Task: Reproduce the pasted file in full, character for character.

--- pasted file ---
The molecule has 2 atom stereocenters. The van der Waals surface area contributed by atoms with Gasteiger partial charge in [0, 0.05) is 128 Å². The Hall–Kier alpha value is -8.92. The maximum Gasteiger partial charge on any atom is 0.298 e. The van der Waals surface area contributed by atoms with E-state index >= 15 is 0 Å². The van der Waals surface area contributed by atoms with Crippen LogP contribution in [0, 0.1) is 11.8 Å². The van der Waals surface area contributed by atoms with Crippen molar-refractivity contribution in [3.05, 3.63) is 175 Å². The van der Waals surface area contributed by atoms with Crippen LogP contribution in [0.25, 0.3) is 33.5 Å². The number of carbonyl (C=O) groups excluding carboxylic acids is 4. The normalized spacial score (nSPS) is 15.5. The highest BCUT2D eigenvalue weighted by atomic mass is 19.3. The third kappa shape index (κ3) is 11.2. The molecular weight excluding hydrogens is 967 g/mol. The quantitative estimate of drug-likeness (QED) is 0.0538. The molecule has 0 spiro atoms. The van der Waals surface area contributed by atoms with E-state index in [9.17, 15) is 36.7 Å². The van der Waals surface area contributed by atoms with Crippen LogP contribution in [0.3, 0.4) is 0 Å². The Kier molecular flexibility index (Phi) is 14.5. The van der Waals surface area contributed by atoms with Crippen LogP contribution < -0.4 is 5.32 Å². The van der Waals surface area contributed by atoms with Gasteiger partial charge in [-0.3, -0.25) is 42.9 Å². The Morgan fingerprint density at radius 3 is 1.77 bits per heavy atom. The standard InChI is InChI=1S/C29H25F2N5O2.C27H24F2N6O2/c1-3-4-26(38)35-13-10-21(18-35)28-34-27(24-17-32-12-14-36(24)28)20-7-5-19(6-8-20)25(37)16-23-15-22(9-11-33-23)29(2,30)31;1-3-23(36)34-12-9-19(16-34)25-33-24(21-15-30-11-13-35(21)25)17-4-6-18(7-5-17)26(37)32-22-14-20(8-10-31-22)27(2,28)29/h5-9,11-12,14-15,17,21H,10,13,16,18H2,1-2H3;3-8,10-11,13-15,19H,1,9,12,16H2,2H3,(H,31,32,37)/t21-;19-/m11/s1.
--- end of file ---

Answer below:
The molecule has 2 atom stereocenters. The van der Waals surface area contributed by atoms with Gasteiger partial charge in [0, 0.05) is 128 Å². The Hall–Kier alpha value is -8.92. The maximum Gasteiger partial charge on any atom is 0.298 e. The van der Waals surface area contributed by atoms with E-state index >= 15 is 0 Å². The van der Waals surface area contributed by atoms with Crippen LogP contribution in [0, 0.1) is 11.8 Å². The van der Waals surface area contributed by atoms with Crippen molar-refractivity contribution in [3.05, 3.63) is 175 Å². The van der Waals surface area contributed by atoms with Crippen LogP contribution in [0.25, 0.3) is 33.5 Å². The number of carbonyl (C=O) groups excluding carboxylic acids is 4. The normalized spacial score (nSPS) is 15.5. The highest BCUT2D eigenvalue weighted by atomic mass is 19.3. The third kappa shape index (κ3) is 11.2. The molecular weight excluding hydrogens is 967 g/mol. The quantitative estimate of drug-likeness (QED) is 0.0538. The molecule has 0 spiro atoms. The van der Waals surface area contributed by atoms with E-state index in [9.17, 15) is 36.7 Å². The van der Waals surface area contributed by atoms with Crippen LogP contribution in [0.3, 0.4) is 0 Å². The Kier molecular flexibility index (Phi) is 14.5. The van der Waals surface area contributed by atoms with Crippen LogP contribution < -0.4 is 5.32 Å². The van der Waals surface area contributed by atoms with Gasteiger partial charge in [-0.3, -0.25) is 42.9 Å². The Morgan fingerprint density at radius 3 is 1.77 bits per heavy atom. The standard InChI is InChI=1S/C29H25F2N5O2.C27H24F2N6O2/c1-3-4-26(38)35-13-10-21(18-35)28-34-27(24-17-32-12-14-36(24)28)20-7-5-19(6-8-20)25(37)16-23-15-22(9-11-33-23)29(2,30)31;1-3-23(36)34-12-9-19(16-34)25-33-24(21-15-30-11-13-35(21)25)17-4-6-18(7-5-17)26(37)32-22-14-20(8-10-31-22)27(2,28)29/h5-9,11-12,14-15,17,21H,10,13,16,18H2,1-2H3;3-8,10-11,13-15,19H,1,9,12,16H2,2H3,(H,31,32,37)/t21-;19-/m11/s1.